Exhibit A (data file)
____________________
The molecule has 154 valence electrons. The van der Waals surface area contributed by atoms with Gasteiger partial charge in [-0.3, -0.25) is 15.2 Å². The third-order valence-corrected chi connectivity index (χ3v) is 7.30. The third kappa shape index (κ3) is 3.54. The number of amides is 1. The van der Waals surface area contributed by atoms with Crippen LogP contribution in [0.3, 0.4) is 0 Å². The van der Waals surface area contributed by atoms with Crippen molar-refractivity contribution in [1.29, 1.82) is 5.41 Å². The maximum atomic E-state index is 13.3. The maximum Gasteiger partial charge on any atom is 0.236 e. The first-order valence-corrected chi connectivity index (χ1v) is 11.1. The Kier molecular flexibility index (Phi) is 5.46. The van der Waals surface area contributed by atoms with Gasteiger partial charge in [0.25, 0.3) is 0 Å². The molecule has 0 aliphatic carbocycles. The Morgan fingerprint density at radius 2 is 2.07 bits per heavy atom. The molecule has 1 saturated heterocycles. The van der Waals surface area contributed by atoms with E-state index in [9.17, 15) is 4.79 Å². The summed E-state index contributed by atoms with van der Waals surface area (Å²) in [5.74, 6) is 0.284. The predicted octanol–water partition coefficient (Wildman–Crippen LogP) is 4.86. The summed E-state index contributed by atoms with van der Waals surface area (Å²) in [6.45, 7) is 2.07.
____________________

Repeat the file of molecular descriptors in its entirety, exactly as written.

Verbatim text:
The molecule has 154 valence electrons. The van der Waals surface area contributed by atoms with Gasteiger partial charge in [-0.3, -0.25) is 15.2 Å². The third-order valence-corrected chi connectivity index (χ3v) is 7.30. The third kappa shape index (κ3) is 3.54. The number of amides is 1. The van der Waals surface area contributed by atoms with Crippen LogP contribution in [0.3, 0.4) is 0 Å². The van der Waals surface area contributed by atoms with Crippen molar-refractivity contribution in [1.29, 1.82) is 5.41 Å². The maximum atomic E-state index is 13.3. The maximum Gasteiger partial charge on any atom is 0.236 e. The first-order valence-corrected chi connectivity index (χ1v) is 11.1. The Kier molecular flexibility index (Phi) is 5.46. The van der Waals surface area contributed by atoms with Gasteiger partial charge in [0.25, 0.3) is 0 Å². The molecule has 0 aliphatic carbocycles. The Morgan fingerprint density at radius 2 is 2.07 bits per heavy atom. The molecule has 1 saturated heterocycles. The van der Waals surface area contributed by atoms with E-state index in [9.17, 15) is 4.79 Å². The summed E-state index contributed by atoms with van der Waals surface area (Å²) in [5.74, 6) is 0.284. The predicted octanol–water partition coefficient (Wildman–Crippen LogP) is 4.86. The summed E-state index contributed by atoms with van der Waals surface area (Å²) in [6.45, 7) is 2.07.